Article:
While most families are getting used to virtual learning becoming the norm, that doesn’t mean it’s getting any easier. The situation comes with a host of challenges: the whole crew home all day, juggling your own responsibilities with a slew of new school-work related ones, and making sure your kids stay focused and motivated while learning from home. But the greatest concern we’ve been hearing from parents lately as many school districts are shifting from hybrid to full-time virtual with a new spike in area COVID cases, is the strain it’s putting on their relationships with their kids as they toggle from parent to teacher throughout the day. So how can you set your kids up for homeschool success while minimizing friction and stress in your day-to-day familial relationships? We spoke with Scott Doty, co-founder and CEO of Bergen County-based BrainStorm Tutoring and dad of two young daughters, to get his top five tips to stop the struggle and keep the peace at home.
Decrease Your Daily Decisions
Whether it’s where your student sets up the laptop, which subject to tackle first thing, or what to eat during snack time, our days are filled with more decisions – and more potential conflict – than ever before. “Every chance that there is for a decision to be made, there’s an opportunity for friction,” says Doty. “And that piles up over the course of the day.” While curveballs are unavoidable, take advantage of making non-negotiable, clear decisions about everything else you can ahead time. And no decision is too small, from what supplies should be on your kids’ desks to how many tabs they can have open on their browsers to what time they get to have lunch. You’re not just laying out the ground rules, you’re explaining that you’ve thought them through, that they’re not going to change and that they’re not going to be discussed again. Sure, there might very well be pushback, but just creating and sharing those decisions will help significantly, says Doty, who suggests planning a distraction-free conversation with your kids. “You need to do it the first time really well. You need to speak graciously and speak with them as an equal with love and say, ‘We have to do this together. I’m the authority in this case and I’m going to make the final decisions. I love you and want what’s best for you and here’s what I’ve decided.’” And since not every decision is created equal, choose the five or so that you think are most important and explain the consequences for questioning them.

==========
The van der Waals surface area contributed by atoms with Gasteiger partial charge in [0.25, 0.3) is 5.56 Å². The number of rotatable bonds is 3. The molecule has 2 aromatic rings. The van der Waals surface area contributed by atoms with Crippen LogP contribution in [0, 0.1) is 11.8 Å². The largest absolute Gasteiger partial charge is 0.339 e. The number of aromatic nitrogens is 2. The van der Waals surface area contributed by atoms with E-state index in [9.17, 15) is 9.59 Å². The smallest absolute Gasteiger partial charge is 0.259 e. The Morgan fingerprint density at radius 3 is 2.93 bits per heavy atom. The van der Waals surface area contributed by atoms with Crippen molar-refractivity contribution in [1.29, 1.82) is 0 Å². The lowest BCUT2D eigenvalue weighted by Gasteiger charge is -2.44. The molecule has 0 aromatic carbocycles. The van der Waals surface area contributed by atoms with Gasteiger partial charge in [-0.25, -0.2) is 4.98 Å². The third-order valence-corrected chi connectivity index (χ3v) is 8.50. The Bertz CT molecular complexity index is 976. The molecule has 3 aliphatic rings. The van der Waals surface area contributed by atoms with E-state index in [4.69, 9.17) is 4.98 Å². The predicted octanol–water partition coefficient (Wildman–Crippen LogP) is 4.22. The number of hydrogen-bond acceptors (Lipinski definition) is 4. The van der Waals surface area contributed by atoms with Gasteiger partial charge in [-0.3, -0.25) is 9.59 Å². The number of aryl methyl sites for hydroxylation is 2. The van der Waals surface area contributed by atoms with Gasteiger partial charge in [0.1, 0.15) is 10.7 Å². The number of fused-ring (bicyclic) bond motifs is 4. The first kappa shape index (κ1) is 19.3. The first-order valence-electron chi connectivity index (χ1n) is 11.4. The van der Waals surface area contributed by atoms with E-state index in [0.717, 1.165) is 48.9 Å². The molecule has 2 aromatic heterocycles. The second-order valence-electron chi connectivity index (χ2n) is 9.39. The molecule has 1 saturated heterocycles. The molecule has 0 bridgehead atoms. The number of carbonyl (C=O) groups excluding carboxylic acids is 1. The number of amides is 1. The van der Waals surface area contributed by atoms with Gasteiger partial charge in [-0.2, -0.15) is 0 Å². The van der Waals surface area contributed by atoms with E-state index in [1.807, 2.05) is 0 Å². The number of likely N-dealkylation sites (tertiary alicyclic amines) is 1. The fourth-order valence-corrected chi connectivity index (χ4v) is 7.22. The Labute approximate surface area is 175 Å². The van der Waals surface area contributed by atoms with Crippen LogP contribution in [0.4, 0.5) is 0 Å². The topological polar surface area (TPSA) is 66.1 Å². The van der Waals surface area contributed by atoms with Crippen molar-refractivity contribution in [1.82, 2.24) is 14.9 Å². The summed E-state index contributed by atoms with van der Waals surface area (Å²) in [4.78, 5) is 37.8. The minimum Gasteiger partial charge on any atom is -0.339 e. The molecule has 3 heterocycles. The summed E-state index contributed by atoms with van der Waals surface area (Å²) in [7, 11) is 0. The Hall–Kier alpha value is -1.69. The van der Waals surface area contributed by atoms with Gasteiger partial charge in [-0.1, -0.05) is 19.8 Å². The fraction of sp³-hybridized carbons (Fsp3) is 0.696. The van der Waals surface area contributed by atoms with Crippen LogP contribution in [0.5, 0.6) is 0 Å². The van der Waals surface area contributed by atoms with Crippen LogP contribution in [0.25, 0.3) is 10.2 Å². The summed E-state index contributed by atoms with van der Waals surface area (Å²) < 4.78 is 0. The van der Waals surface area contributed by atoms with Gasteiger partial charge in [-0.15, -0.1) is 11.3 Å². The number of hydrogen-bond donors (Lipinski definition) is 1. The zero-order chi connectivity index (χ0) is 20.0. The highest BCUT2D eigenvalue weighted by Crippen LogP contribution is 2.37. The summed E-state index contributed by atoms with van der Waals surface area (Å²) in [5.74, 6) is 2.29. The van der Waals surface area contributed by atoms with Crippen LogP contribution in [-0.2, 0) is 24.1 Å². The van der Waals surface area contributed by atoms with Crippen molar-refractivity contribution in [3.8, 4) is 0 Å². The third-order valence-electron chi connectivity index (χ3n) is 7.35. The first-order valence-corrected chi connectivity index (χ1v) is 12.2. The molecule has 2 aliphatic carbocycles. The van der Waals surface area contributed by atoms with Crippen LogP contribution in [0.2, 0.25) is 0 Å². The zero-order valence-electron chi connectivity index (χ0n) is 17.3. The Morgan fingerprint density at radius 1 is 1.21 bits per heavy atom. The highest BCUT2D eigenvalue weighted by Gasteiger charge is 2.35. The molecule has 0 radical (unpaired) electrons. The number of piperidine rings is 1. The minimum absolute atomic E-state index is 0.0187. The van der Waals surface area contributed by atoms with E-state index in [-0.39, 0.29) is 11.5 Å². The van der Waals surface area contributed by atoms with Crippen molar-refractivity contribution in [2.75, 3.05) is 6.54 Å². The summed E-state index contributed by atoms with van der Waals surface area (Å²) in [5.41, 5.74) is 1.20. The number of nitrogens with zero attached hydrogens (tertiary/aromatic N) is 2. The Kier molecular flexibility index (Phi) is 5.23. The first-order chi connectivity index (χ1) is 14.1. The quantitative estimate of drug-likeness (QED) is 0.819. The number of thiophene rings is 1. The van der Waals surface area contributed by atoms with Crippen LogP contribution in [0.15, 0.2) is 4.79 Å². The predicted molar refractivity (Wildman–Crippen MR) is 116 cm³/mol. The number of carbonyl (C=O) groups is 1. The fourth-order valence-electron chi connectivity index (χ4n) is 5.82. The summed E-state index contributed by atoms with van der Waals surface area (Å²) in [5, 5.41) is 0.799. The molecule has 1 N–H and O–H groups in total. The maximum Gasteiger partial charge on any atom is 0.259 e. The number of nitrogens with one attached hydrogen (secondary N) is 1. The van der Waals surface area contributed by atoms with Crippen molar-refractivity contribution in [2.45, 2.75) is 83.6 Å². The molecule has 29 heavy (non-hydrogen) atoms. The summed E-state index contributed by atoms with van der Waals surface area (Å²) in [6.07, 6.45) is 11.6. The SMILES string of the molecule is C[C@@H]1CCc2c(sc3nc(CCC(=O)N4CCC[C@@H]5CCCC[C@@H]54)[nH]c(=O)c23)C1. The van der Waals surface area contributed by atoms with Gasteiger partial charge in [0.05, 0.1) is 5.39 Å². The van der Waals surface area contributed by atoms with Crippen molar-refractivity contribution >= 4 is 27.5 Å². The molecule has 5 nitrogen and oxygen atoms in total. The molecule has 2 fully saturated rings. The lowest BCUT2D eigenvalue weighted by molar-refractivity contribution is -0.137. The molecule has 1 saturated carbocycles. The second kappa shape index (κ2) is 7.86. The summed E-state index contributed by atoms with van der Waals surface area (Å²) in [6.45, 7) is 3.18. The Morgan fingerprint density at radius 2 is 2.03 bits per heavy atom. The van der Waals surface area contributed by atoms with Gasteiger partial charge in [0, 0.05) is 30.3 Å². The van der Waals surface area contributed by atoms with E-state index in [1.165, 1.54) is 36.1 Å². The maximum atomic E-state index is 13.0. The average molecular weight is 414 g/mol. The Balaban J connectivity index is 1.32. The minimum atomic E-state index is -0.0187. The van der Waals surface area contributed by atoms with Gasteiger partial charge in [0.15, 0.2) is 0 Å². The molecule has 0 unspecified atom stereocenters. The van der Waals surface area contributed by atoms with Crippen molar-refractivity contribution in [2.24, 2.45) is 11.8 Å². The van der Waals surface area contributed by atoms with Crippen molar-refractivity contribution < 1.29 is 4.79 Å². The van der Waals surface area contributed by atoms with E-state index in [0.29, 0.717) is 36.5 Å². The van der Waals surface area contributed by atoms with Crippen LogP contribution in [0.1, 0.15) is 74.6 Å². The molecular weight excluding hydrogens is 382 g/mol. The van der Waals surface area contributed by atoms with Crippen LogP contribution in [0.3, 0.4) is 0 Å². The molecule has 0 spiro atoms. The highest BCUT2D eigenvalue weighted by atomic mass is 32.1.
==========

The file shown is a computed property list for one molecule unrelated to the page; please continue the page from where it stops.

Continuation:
Leave Them Alone
Overexposure can cause tension in any relationship. It’s not just kids getting sick of parents, but vice versa ... and that can lead to everyone losing patience. Doty advises challenging yourself to cut down the amount of time you’re sitting with your student while they’re working, which can sometimes feel like a punishment to many kids. “It feels like we’re looking over the shoulders and it’s annoying that we’re trying so hard to make sure that they’re on top of everything. Sometimes they’re not and we do have to be on top of them, but the idea is to negotiate,” he explains. Tell your child you’re going to leave them for a certain period of time to get a specific task done completely independently. (Hooray!) Now it’s up to them to actually get it done. Without you. “Here’s your big moment. Kick some ass. If it’s done, here’s the consequence. If it’s not done, here’s the consequence. Just make it very clear,” says Doty. “And usually the consequence if they haven’t done it is you’re going to sit there for the next hour or two, which they are going to find very annoying. Instead, if they did it, what they’ve won is another 45 minutes without you on the next assignment.”